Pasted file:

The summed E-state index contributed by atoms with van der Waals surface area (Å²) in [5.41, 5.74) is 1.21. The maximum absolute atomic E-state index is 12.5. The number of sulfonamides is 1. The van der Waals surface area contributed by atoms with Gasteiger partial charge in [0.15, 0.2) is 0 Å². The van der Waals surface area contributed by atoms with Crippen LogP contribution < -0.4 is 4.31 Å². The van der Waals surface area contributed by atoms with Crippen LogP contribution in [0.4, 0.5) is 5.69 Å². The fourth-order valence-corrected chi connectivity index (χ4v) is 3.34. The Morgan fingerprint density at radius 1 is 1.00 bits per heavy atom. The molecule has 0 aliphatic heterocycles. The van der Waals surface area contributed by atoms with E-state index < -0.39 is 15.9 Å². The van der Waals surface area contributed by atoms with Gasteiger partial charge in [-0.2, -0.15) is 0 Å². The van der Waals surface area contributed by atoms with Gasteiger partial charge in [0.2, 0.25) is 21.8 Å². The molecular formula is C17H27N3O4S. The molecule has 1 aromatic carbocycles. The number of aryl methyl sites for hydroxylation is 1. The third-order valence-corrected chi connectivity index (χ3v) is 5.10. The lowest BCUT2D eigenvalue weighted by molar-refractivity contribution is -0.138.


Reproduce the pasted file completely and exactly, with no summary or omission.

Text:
The summed E-state index contributed by atoms with van der Waals surface area (Å²) in [5.41, 5.74) is 1.21. The maximum absolute atomic E-state index is 12.5. The number of sulfonamides is 1. The van der Waals surface area contributed by atoms with Gasteiger partial charge in [0.15, 0.2) is 0 Å². The van der Waals surface area contributed by atoms with Crippen LogP contribution < -0.4 is 4.31 Å². The van der Waals surface area contributed by atoms with Crippen LogP contribution in [0.4, 0.5) is 5.69 Å². The fourth-order valence-corrected chi connectivity index (χ4v) is 3.34. The Morgan fingerprint density at radius 1 is 1.00 bits per heavy atom. The molecule has 0 aliphatic heterocycles. The van der Waals surface area contributed by atoms with E-state index < -0.39 is 15.9 Å². The van der Waals surface area contributed by atoms with Gasteiger partial charge in [-0.2, -0.15) is 0 Å². The van der Waals surface area contributed by atoms with Gasteiger partial charge in [0.2, 0.25) is 21.8 Å². The molecular formula is C17H27N3O4S. The molecule has 1 aromatic carbocycles. The number of aryl methyl sites for hydroxylation is 1. The third-order valence-corrected chi connectivity index (χ3v) is 5.10. The lowest BCUT2D eigenvalue weighted by molar-refractivity contribution is -0.138.